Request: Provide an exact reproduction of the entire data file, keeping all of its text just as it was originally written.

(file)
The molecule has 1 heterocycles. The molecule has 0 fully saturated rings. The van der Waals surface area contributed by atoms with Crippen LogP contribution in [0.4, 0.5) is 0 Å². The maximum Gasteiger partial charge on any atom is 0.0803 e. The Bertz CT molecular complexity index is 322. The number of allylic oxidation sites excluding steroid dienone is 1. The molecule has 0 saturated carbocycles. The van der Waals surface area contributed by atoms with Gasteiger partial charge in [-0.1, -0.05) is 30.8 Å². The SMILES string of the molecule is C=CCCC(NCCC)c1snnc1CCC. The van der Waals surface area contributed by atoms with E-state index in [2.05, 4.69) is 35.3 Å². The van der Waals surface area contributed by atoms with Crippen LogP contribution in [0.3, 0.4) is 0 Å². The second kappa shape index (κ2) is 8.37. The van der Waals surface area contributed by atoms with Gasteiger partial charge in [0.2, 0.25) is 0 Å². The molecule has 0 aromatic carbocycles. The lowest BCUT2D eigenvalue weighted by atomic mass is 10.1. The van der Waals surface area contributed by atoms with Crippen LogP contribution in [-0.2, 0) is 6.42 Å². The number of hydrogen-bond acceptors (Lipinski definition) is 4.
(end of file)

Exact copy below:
The molecule has 1 heterocycles. The molecule has 0 fully saturated rings. The van der Waals surface area contributed by atoms with Crippen LogP contribution in [0.4, 0.5) is 0 Å². The maximum Gasteiger partial charge on any atom is 0.0803 e. The Bertz CT molecular complexity index is 322. The number of allylic oxidation sites excluding steroid dienone is 1. The molecule has 0 saturated carbocycles. The van der Waals surface area contributed by atoms with Gasteiger partial charge in [-0.1, -0.05) is 30.8 Å². The SMILES string of the molecule is C=CCCC(NCCC)c1snnc1CCC. The van der Waals surface area contributed by atoms with E-state index in [2.05, 4.69) is 35.3 Å². The van der Waals surface area contributed by atoms with Crippen LogP contribution in [0.3, 0.4) is 0 Å². The second kappa shape index (κ2) is 8.37. The van der Waals surface area contributed by atoms with Gasteiger partial charge in [0.2, 0.25) is 0 Å². The molecule has 0 aromatic carbocycles. The lowest BCUT2D eigenvalue weighted by atomic mass is 10.1. The van der Waals surface area contributed by atoms with Crippen LogP contribution in [-0.2, 0) is 6.42 Å². The number of hydrogen-bond acceptors (Lipinski definition) is 4.